Justin Lacour


About twenty years ago, I was at a party at some guy’s house.  A circle of us were in the kitchen, cheering on two guys. One had a ketchup bottle, the other a bottle of mustard, and they were holding them, crotch-level, squirting long streaks of ketchup and mustard on the floor, while we clapped in unison. The guy whose house it was came in and said “What the fuck are you doing?” and some other guy put the guy whose house it was in a choke hold, presumably to keep him from killing the guy with the ketchup and the guy with the mustard. The guy whose house it was just accepted it, as if this was something that happened all the time. Look, to be honest, I may be conflating two different parties. I don’t really know anymore. I’m pretty sure this was the party where I walked back to town alone. The cold stung my face and when I squinted, I thought the stars looked like Anarchy A’s. And later, I saw you in the bar with the weird fluorescents that reminded me of an aquarium. And later still, I said “I don’t give a shit about your revolution,” because I thought you should be honest, particularly at the beginning. There were shadows and a song that was really just an extended horse metaphor. Outside, we saw a cloud the size of a city block splitting into smaller clouds. We held hands. The small clouds looked like toddlers’ faces. They seemed to drift into a circle above your car. Neither of us wanted to go home. I don’t know how much longer I can keep telling you these fantastic things.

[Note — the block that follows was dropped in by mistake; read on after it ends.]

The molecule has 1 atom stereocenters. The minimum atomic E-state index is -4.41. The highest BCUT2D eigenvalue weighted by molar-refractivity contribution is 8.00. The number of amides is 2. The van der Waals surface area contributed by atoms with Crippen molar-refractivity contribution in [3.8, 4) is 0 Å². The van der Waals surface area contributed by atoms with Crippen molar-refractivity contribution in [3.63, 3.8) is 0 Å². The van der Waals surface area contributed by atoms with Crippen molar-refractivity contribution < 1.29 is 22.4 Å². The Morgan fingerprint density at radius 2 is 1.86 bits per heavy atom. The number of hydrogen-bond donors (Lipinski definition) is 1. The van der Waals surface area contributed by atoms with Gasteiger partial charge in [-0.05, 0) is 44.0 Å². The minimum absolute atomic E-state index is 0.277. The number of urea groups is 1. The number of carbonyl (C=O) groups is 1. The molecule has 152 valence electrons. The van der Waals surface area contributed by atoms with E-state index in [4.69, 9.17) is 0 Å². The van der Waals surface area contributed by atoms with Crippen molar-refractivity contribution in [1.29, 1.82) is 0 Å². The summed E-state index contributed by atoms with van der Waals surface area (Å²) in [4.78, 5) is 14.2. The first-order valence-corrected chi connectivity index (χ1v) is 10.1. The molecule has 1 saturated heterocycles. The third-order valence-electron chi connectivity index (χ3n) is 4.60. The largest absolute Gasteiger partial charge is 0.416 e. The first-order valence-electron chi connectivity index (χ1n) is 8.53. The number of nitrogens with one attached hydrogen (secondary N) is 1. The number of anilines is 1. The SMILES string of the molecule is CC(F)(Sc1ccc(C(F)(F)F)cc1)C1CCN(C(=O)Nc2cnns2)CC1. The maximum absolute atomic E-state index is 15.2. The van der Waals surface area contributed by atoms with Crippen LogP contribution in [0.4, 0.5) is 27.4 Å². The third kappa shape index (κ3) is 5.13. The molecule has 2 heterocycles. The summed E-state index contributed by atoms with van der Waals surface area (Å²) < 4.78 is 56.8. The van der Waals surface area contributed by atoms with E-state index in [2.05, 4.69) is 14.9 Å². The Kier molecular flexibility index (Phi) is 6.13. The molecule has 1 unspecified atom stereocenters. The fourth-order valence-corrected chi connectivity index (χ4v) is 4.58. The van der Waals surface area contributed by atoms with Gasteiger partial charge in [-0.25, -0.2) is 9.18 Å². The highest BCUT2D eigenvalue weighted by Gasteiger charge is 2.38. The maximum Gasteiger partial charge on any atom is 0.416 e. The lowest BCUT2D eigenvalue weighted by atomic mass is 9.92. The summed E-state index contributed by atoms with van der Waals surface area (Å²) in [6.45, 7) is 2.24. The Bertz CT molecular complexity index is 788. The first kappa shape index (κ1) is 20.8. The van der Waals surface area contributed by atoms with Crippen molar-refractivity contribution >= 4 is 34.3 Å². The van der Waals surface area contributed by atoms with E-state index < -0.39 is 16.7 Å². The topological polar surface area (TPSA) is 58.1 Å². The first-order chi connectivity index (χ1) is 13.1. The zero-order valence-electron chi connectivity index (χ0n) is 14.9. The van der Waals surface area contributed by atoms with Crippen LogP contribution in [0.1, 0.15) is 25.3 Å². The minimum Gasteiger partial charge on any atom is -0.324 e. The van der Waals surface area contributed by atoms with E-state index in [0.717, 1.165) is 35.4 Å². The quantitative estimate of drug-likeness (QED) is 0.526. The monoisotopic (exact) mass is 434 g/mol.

JUSTIN LACOUR lives in New Orleans and edits Trampoline: A Journal of Poetry. His poems have appeared or are forthcoming in the minnesota review, Bayou Magazine, the New Orleans Review (Web Features), and other journals.


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